“When I was on the university committee, I would tend to look at the department more in general, because the department is closer to that discipline,” Fergus said. “As you’re moving through that process, you’re getting less and less familiarity with each person’s discipline.”
There is agreement for the majority of the cases that the university committee sees, which is around 80 per year, Fergus said.
Discussion happens in the few cases that involve disagreement.
In those, there is no one deciding factor that the university committee uses to determine a vote — there is, however, a discussion of what is right or wrong, Fergus said.
“Out of those 80, there might be 10 that really require discussion, and even of those, most of them are … pretty heavy one way,” Fergus said. “So there’s typically not very many where it’s really right on the border.”
Once a vote is passed by the university committee, the assistant professor is then granted tenure and subsequently promoted to associate professor.
In the rare cases that a vote is not passed, a candidate can reapply as long as they haven’t exceeded their seven-year track. Once the seven-year period is surpassed and an assistant professor hasn’t achieved promotion and tenure, the assistant professor is asked to leave the university.
The whole process from application to being accepted starts at the beginning of the fall semester and finishes in February and March.
There can be instances, however, of a university having too many professors with tenure.
Professors who are tenured are expected to perform research; doing so can take significant time away from teaching and lecturing students.
Universities must thus be able to support the needs and demands of their student population, and they do this by hiring temporary lecturers and teachers to fill in the gaps that tenured professors create.
Tenured professors are nowhere near as flexible, so universities sometimes seek a balance of both to be able to function effectively.
These teachers and lecturers are called adjunct professors, and they are hired part-time, often without health benefits, and are unlikely to have tenure potential.
This does not mean that lecturing or teaching positions are less important, however; these instructors are likely to form close bonds with their students and are able to allocate more of their time to their classes. Many adjunct professors possess the skills to become a tenured member of the faculty and perform research but decide not to for many reasons.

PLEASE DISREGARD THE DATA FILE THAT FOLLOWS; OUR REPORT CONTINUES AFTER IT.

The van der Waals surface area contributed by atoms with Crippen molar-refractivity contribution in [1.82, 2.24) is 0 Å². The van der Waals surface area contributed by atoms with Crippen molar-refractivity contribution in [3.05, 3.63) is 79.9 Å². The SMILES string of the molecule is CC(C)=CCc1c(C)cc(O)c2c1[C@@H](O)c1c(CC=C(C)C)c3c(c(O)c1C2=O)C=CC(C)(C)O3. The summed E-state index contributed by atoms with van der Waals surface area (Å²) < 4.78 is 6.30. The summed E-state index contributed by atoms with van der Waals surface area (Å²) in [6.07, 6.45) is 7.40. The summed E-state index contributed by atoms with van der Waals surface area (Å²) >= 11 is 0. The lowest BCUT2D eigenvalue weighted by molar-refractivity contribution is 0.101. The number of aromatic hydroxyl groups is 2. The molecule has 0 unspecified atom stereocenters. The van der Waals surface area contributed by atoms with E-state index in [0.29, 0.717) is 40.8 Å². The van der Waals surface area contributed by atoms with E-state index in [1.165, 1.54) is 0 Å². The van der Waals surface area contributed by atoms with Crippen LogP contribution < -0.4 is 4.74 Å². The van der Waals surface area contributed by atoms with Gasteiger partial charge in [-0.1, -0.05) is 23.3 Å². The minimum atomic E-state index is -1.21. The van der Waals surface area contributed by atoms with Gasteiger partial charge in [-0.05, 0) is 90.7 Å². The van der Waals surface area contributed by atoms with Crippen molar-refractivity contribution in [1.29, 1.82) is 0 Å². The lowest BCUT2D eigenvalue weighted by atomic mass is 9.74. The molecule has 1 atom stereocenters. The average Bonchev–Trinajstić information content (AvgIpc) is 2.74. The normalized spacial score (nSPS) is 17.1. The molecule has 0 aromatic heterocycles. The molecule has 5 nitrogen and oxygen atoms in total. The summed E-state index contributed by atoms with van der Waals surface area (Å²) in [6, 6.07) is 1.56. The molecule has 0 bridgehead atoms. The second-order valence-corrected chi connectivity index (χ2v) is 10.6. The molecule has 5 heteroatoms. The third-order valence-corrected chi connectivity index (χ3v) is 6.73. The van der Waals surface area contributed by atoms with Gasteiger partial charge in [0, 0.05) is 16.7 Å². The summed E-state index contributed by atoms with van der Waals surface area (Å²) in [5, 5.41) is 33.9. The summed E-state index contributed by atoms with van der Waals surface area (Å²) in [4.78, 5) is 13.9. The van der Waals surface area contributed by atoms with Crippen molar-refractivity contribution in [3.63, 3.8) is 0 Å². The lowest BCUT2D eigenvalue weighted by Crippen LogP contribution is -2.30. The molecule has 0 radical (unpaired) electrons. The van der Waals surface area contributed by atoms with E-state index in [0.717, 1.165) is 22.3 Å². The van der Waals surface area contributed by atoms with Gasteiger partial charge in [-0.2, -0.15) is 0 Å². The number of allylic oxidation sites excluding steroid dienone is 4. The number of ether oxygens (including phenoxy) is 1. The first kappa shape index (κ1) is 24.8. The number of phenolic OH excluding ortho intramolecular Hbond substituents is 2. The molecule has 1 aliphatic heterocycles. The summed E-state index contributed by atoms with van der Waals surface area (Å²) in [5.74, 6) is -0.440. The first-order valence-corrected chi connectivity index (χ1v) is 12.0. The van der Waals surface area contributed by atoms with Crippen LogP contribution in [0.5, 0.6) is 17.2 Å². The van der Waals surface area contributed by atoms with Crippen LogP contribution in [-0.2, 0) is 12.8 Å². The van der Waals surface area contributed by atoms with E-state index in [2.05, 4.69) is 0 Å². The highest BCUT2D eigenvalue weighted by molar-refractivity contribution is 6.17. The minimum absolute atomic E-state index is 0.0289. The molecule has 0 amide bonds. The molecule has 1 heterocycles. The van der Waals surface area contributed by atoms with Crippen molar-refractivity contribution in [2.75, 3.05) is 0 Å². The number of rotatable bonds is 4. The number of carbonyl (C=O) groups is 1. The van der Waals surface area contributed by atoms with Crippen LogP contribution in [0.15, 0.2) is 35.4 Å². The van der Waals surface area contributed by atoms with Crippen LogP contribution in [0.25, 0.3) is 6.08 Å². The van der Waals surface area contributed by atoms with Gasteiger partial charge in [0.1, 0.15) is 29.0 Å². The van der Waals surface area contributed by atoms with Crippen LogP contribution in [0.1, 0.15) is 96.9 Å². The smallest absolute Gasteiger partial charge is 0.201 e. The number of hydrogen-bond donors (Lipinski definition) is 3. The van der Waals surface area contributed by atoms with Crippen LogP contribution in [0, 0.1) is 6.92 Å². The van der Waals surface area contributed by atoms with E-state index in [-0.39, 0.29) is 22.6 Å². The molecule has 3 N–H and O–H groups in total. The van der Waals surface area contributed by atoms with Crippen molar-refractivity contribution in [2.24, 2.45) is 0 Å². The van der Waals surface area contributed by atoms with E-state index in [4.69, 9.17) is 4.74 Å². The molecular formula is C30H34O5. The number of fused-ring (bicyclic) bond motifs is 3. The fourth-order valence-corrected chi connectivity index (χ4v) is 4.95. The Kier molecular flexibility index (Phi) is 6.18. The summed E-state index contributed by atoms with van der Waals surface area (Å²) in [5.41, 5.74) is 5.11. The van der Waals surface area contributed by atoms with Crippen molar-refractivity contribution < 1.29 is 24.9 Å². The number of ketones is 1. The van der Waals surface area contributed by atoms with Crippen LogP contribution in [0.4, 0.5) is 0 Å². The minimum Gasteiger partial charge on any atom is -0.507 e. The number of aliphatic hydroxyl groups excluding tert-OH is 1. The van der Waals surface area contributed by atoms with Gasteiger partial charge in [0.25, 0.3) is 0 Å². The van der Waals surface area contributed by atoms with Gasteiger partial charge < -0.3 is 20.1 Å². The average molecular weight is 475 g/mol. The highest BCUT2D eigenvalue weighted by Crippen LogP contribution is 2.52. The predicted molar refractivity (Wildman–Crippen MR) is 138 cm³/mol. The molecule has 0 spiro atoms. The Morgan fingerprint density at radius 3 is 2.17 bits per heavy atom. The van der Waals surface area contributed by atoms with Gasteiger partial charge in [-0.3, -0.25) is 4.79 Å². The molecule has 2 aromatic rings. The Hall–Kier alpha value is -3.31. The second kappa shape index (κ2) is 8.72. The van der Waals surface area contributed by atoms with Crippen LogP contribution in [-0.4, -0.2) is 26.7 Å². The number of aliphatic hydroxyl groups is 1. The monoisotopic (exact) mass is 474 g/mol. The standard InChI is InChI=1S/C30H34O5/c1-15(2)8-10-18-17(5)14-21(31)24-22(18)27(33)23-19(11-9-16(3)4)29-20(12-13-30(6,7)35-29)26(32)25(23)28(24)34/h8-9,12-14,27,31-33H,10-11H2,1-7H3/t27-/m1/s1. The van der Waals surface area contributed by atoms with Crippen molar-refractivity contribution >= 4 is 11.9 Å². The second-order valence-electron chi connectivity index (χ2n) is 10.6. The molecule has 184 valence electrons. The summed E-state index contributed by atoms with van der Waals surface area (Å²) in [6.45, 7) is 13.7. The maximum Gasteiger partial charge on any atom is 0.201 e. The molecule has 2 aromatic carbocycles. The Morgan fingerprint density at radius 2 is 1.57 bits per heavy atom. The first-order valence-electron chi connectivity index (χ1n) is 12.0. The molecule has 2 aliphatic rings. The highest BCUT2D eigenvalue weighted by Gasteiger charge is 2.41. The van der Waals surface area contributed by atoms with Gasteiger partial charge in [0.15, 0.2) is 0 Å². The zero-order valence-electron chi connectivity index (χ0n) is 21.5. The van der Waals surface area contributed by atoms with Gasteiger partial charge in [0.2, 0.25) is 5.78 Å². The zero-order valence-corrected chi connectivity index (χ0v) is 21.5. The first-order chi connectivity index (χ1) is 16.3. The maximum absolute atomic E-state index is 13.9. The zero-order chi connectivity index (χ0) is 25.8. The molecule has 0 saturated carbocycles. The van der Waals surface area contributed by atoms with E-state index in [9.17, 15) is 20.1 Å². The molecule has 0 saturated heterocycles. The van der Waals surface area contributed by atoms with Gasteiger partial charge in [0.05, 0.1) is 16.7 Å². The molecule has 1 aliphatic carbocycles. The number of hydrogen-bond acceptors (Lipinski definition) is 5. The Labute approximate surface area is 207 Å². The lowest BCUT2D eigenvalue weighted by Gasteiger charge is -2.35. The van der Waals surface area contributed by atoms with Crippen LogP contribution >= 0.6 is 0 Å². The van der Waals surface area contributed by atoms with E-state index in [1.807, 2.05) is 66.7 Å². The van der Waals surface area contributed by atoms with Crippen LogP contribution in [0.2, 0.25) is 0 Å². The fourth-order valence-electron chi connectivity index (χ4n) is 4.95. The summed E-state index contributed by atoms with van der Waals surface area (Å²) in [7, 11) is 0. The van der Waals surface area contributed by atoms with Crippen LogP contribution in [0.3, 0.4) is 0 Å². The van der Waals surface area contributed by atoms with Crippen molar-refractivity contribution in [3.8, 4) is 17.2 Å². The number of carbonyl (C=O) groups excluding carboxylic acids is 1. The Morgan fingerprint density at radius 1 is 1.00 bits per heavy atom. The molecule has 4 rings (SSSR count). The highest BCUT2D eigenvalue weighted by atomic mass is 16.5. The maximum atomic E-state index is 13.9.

For Dwight Gulley, adjunct professor in the department of political science, his love for teaching and for his students.
“I’ve always been wanting to emphasize teaching and classroom stuff,” Gulley said. “It’s what I wanted to do when I got a Ph.D. in the first place, so I had to make a conscious choice which direction to go.”
Gulley said he values the connection and relationship he has with students more than anything. They’ll be tried and tested, and it won’t be easy, but they will reap the benefits of the amount of time that he is able to put into his work, he said.
“I’m amazed and constantly touched by the relationships I’ve had with students … and I can’t imagine doing anything else,” Gulley said.
One of the drawbacks of working as an adjunct professor, however, is the lack of job security; Gulley is working as many hours as a full-time employee of the University would be, but he only has a part-time status.
In 2018, there were 1,422 part-time faculty members such as Gulley, according to the Office of Institutional Research at Auburn.
This number is a sharp decrease from the 1,875 part-time members from the year prior.
While there is a frustration with this lack of job security, it’s not a frustration with the University, but with the reality of the way jobs are structured in higher education.
“I think there needs to be more wiggle room, in any college, for people who are more prioritizing of teaching,” Gulley said. “Teaching is not getting through a class, but getting them through and giving them something.”